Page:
• A61L27/36Materials for grafts or prostheses or for coating grafts or prostheses containing ingredients of undetermined constitution or reaction products thereof, e.g. transplant tissue, natural bone, extracellular matrix
    • A61L27/3604Materials for grafts or prostheses or for coating grafts or prostheses containing ingredients of undetermined constitution or reaction products thereof, e.g. transplant tissue, natural bone, extracellular matrix characterised by the human or animal origin of the biological material, e.g. hair, fascia, fish scales, silk, shellac, pericardium, pleura, renal tissue, amniotic membrane, parenchymal tissue, fetal tissue, muscle tissue, fat tissue, enamel
    • AHUMAN NECESSITIES
    • A61MEDICAL OR VETERINARY SCIENCE; HYGIENE
    • A61LMETHODS OR APPARATUS FOR STERILISING MATERIALS OR OBJECTS IN GENERAL; DISINFECTION, STERILISATION, OR DEODORISATION OF AIR; CHEMICAL ASPECTS OF BANDAGES, DRESSINGS, ABSORBENT PADS, OR SURGICAL ARTICLES; MATERIALS FOR BANDAGES, DRESSINGS, ABSORBENT PADS, OR SURGICAL ARTICLES
    • A61L27/00Materials for grafts or prostheses or for coating grafts or prostheses
    • A61L27/36Materials for grafts or prostheses or for coating grafts or prostheses containing ingredients of undetermined constitution or reaction products thereof, e.g. transplant tissue, natural bone, extracellular matrix
    • A61L27/3683Materials for grafts or prostheses or for coating grafts or prostheses containing ingredients of undetermined constitution or reaction products thereof, e.g. transplant tissue, natural bone, extracellular matrix subjected to a specific treatment prior to implantation, e.g. decellularising, demineralising, grinding, cellular disruption/non-collagenous protein removal, anti-calcification, crosslinking, supercritical fluid extraction, enzyme treatment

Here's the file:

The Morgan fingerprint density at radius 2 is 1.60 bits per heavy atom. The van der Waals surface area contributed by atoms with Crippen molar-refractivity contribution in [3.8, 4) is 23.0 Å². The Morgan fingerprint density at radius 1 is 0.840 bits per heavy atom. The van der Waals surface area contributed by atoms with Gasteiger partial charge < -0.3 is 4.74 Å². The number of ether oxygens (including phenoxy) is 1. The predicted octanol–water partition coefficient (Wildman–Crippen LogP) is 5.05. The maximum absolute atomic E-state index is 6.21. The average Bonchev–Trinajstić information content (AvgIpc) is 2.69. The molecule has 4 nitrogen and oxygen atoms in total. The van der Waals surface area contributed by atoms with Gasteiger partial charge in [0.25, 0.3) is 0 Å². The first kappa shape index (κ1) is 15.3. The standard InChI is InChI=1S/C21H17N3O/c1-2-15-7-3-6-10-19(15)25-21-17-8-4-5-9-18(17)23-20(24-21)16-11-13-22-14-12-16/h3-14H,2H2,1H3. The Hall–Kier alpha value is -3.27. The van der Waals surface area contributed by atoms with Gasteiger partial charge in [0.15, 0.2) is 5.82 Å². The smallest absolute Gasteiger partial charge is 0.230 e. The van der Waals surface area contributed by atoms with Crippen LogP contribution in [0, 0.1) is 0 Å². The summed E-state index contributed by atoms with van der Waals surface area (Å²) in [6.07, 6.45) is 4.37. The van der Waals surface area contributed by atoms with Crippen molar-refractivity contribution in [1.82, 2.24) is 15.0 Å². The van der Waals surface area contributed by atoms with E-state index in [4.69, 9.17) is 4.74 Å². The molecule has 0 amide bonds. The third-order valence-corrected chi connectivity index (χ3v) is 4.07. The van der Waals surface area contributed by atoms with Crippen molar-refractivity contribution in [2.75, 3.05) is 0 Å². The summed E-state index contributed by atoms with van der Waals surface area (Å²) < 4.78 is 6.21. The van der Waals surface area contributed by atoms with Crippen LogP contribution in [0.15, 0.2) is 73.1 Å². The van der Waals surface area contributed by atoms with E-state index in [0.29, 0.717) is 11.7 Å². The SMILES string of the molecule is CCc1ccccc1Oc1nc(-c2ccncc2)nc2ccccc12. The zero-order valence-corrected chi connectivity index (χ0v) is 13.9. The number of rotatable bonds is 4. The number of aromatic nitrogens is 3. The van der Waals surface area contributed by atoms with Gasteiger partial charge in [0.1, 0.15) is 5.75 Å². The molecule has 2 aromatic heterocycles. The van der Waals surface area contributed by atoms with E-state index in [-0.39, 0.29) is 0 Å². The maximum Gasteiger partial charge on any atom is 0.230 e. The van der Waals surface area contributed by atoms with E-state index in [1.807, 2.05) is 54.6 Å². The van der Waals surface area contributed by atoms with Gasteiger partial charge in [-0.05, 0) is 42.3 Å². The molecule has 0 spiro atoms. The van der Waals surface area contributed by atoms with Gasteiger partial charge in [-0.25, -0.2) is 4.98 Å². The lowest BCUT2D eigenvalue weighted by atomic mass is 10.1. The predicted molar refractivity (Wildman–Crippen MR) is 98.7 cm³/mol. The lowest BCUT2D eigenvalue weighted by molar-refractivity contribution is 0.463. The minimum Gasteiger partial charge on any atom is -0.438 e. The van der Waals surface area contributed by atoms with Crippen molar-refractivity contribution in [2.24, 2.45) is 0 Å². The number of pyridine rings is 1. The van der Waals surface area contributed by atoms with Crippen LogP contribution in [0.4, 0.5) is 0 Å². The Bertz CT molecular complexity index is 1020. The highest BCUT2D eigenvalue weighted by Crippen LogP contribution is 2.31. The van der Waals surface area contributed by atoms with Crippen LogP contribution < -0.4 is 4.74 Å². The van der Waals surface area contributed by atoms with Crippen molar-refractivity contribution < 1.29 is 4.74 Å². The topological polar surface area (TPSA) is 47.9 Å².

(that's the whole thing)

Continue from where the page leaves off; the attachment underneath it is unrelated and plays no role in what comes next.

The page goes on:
• AHUMAN NECESSITIES
    • A61MEDICAL OR VETERINARY SCIENCE; HYGIENE
    • A61LMETHODS OR APPARATUS FOR STERILISING MATERIALS OR OBJECTS IN GENERAL; DISINFECTION, STERILISATION, OR DEODORISATION OF AIR; CHEMICAL ASPECTS OF BANDAGES, DRESSINGS, ABSORBENT PADS, OR SURGICAL ARTICLES; MATERIALS FOR BANDAGES, DRESSINGS, ABSORBENT PADS, OR SURGICAL ARTICLES
    • A61L27/00Materials for grafts or prostheses or for coating grafts or prostheses
    • A61L27/36Materials for grafts or prostheses or for coating grafts or prostheses containing ingredients of undetermined constitution or reaction products thereof, e.g. transplant tissue, natural bone, extracellular matrix
    • A61L27/3683Materials for grafts or prostheses or for coating grafts or prostheses containing ingredients of undetermined constitution or reaction products thereof, e.g. transplant tissue, natural bone, extracellular matrix subjected to a specific treatment prior to implantation, e.g. decellularising, demineralising, grinding, cellular disruption/non-collagenous protein removal, anti-calcification, crosslinking, supercritical fluid extraction, enzyme treatment
    • A61L27/3687Materials for grafts or prostheses or for coating grafts or prostheses containing ingredients of undetermined constitution or reaction products thereof, e.g. transplant tissue, natural bone, extracellular matrix subjected to a specific treatment prior to implantation, e.g. decellularising, demineralising, grinding, cellular disruption/non-collagenous protein removal, anti-calcification, crosslinking, supercritical fluid extraction, enzyme treatment characterised by the use of chemical agents in the treatment, e.g. specific enzymes, detergents, capping agents, crosslinkers, anticalcification agents
    • AHUMAN NECESSITIES
    • A61MEDICAL OR VETERINARY SCIENCE; HYGIENE